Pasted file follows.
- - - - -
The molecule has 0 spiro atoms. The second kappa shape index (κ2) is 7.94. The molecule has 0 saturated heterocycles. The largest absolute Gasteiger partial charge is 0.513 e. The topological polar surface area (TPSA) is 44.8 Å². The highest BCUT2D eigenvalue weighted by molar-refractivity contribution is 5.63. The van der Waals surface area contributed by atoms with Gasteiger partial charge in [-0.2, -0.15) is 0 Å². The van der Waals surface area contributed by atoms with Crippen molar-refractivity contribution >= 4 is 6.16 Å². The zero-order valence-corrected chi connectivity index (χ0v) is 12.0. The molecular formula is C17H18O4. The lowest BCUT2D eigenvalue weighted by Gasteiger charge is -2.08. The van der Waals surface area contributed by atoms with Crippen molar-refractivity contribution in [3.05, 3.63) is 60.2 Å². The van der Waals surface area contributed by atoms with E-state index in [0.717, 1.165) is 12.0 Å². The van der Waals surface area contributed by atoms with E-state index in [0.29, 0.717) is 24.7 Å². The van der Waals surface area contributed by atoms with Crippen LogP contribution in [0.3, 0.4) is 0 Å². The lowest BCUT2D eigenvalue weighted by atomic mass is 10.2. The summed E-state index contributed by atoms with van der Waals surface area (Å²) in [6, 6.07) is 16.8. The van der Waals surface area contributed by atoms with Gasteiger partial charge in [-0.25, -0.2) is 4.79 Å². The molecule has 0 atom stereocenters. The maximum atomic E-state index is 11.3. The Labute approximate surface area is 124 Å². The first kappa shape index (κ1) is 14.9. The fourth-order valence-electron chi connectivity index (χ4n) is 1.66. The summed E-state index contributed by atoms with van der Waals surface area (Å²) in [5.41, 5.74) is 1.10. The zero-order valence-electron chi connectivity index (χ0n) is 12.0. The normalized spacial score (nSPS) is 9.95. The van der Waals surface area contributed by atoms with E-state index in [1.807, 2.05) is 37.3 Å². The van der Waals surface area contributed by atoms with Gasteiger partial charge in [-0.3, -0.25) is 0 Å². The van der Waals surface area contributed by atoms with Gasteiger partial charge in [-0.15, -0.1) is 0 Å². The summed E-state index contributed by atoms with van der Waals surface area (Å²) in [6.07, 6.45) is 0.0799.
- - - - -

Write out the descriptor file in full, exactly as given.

The molecule has 0 spiro atoms. The second kappa shape index (κ2) is 7.94. The molecule has 0 saturated heterocycles. The largest absolute Gasteiger partial charge is 0.513 e. The topological polar surface area (TPSA) is 44.8 Å². The highest BCUT2D eigenvalue weighted by molar-refractivity contribution is 5.63. The van der Waals surface area contributed by atoms with Gasteiger partial charge in [-0.2, -0.15) is 0 Å². The van der Waals surface area contributed by atoms with Crippen molar-refractivity contribution >= 4 is 6.16 Å². The zero-order valence-corrected chi connectivity index (χ0v) is 12.0. The molecular formula is C17H18O4. The lowest BCUT2D eigenvalue weighted by Gasteiger charge is -2.08. The van der Waals surface area contributed by atoms with Crippen molar-refractivity contribution in [3.05, 3.63) is 60.2 Å². The van der Waals surface area contributed by atoms with E-state index in [0.717, 1.165) is 12.0 Å². The van der Waals surface area contributed by atoms with E-state index in [0.29, 0.717) is 24.7 Å². The van der Waals surface area contributed by atoms with Crippen LogP contribution in [0.3, 0.4) is 0 Å². The lowest BCUT2D eigenvalue weighted by atomic mass is 10.2. The summed E-state index contributed by atoms with van der Waals surface area (Å²) in [6, 6.07) is 16.8. The van der Waals surface area contributed by atoms with Gasteiger partial charge in [-0.25, -0.2) is 4.79 Å². The molecule has 0 atom stereocenters. The maximum atomic E-state index is 11.3. The Labute approximate surface area is 124 Å². The first kappa shape index (κ1) is 14.9. The fourth-order valence-electron chi connectivity index (χ4n) is 1.66. The summed E-state index contributed by atoms with van der Waals surface area (Å²) in [5.41, 5.74) is 1.10. The zero-order valence-electron chi connectivity index (χ0n) is 12.0. The normalized spacial score (nSPS) is 9.95. The van der Waals surface area contributed by atoms with E-state index in [1.807, 2.05) is 37.3 Å². The van der Waals surface area contributed by atoms with Gasteiger partial charge in [-0.3, -0.25) is 0 Å². The van der Waals surface area contributed by atoms with Gasteiger partial charge in [-0.15, -0.1) is 0 Å². The summed E-state index contributed by atoms with van der Waals surface area (Å²) in [6.07, 6.45) is 0.0799.